Taking this kind of responsibility is another way of talking about awakening bodhichitta, because part of taking responsibility is the quality of being able to see things very clearly. Another part of taking responsibility is gentleness, which goes along with not judging but rather looking gently and honestly at yourself. There is also the ability to keep going forward. You can just keep on going; you don’t have to get frozen in an identity as a loser or a winner, the abuser or the abused, the good guy or the bad guy. You just see what you do as clearly and as compassionately as you can then go on. The next moment is always fresh and open.

— Pema Chödrön, Comfortable with Uncertainty: 108 Teachings on Cultivating Fearlessness and Compassion (pp. 155-156)

We Do Not Deserve Resolution

As human beings, not only do we seek resolution, we also feel that we deserve resolution. However, not only do we not deserve resolution, we suffer from resolution. We don’t deserve resolution; we deserve something better than that. We deserve our birthright, which is the middle way, an open state of mind that can relax with paradox and ambiguity.

— Pema Chödrön, Comfortable with Uncertainty: 108 Teachings on Cultivating Fearlessness and Compassion (p. 112)

See What Is

Holding on to beliefs limits our experience of life. That doesn’t mean that beliefs or ideas or thinking is a problem. It’s the stubborn attitude of having to have things be a particular way, grasping on to our beliefs and opinions, that causes the problems. Using your belief system this way creates a situation in which you choose to be blind instead of being able to see, to be deaf instead of being able to hear, to be dead rather than alive, asleep rather than awake.

As people who want to live a good, full, unrestricted, adventurous, real kind of life, there is concrete instruction we can follow: see what is. When you catch yourself grasping at beliefs or thoughts, just see what is. Without calling your belief right or wrong, acknowledge it. See it clearly without judgment and let it go. Come back to the present moment. From now until the moment of your death, you could do this.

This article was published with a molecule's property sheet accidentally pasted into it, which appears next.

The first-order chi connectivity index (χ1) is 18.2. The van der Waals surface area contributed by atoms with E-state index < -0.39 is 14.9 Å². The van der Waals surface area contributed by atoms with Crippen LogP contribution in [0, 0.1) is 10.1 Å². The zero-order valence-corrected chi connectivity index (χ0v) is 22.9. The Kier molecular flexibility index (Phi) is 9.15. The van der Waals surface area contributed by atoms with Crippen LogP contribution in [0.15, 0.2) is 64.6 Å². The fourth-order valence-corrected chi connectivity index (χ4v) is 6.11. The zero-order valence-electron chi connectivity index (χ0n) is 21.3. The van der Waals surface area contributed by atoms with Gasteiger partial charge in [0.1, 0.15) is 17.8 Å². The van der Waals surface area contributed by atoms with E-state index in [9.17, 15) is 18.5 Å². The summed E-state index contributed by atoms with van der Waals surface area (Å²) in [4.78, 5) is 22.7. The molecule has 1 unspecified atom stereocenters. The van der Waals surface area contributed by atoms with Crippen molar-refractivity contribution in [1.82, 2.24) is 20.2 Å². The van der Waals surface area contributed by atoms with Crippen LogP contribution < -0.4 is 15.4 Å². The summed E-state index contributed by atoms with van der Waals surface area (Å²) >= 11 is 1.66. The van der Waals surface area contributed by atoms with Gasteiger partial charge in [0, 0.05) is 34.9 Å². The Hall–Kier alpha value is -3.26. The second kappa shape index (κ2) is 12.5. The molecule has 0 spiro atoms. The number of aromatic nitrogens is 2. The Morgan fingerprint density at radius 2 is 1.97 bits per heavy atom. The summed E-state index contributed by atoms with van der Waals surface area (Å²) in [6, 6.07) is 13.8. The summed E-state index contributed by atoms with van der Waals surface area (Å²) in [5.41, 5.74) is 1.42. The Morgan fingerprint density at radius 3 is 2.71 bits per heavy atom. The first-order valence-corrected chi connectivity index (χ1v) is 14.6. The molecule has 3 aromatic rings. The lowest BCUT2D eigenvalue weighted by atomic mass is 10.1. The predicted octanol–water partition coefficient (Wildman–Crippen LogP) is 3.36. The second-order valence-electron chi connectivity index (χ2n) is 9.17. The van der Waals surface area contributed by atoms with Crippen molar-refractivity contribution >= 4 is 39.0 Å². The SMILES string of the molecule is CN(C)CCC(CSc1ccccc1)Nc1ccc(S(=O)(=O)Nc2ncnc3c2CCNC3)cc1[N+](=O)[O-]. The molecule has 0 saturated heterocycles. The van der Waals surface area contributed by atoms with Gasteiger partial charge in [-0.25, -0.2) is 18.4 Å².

— Pema Chödrön, Comfortable with Uncertainty: 108 Teachings on Cultivating Fearlessness and Compassion (p. 112)

You’re Lucky To Live Sad Moments

Louis C.K.: The thing is you need build an ability to just be yourself and not be doing something, that’s what the phones are taking away. Is the ability to just sit there like this. That’s being a person, right? You have to check. You know, underneath everything in your life there’s that thing, that empty — forever empty.

The knowledge that it’s all for nothing and you’re alone. You know, it’s down there. Sometimes when things clear away, you’re in your car and you go, oh, no, here it comes that I’m alone. Like it starts to visit on you, just this sadness. Life is tremendously sad just by being in it. And so you’re driving and then you go, oh, that’s why we text and drive. I look around pretty much 100% of people driving are texting.

So anyway, I started to get that sad feeling. I was reaching for the phone. You know what, don’t. Just be sad. Just let the sadness stand in the way of it. And let it hit you like a truck.

You’re lucky to live sad moments. And then I had happy feelings because when you let yourself feel sad your body has like anti-bodies. You have happiness rushing in to meet the sadness. I was grateful to feel sad and then I met it with true profound happiness. It was such a trip, you know? The thing is because we don’t want that first bit of sad, we push it away with like a little phone. And you get a little kind of — You never feel completely sad or completely happy. You just feel kind of satisfied with your product. And then you die.

The Freedom Of Nothing Solid

Moving away from our experience, moving away from the present moment with all our habits and strategies, always adds up to restlessness, dissatisfaction, unhappiness. The comfort that we associate with concretizing and making things solid is so transitory, so short-lived.

Moving into our experience – whether it’s the opening experience of love and compassion or the closing down experience of resentment and separation – brings us an enormous sense of freedom: the freedom of nothing solid. Something about “nothing solid” begins to equal freedom. In the meantime, we discover that we would rather feel fully present to our lives than be off trying to make everything solid and secure by engaging our fantasies or our addictive patterns. We realize that connecting with our experience by meeting it feels better than resisting it by moving away. Being on the spot, even if it hurts, is preferable to avoiding. As we practice moving into the present moment this way, we become more familiar with groundlessness, a fresh state of being that is available to us on an ongoing basis. This moving away from comfort and security, this stepping out into what is unknown, uncharted, and shaky – that’s called liberation.

— Pema Chödrön, Comfortable with Uncertainty: 108 Teachings on Cultivating Fearlessness and Compassion (pp. 43-44)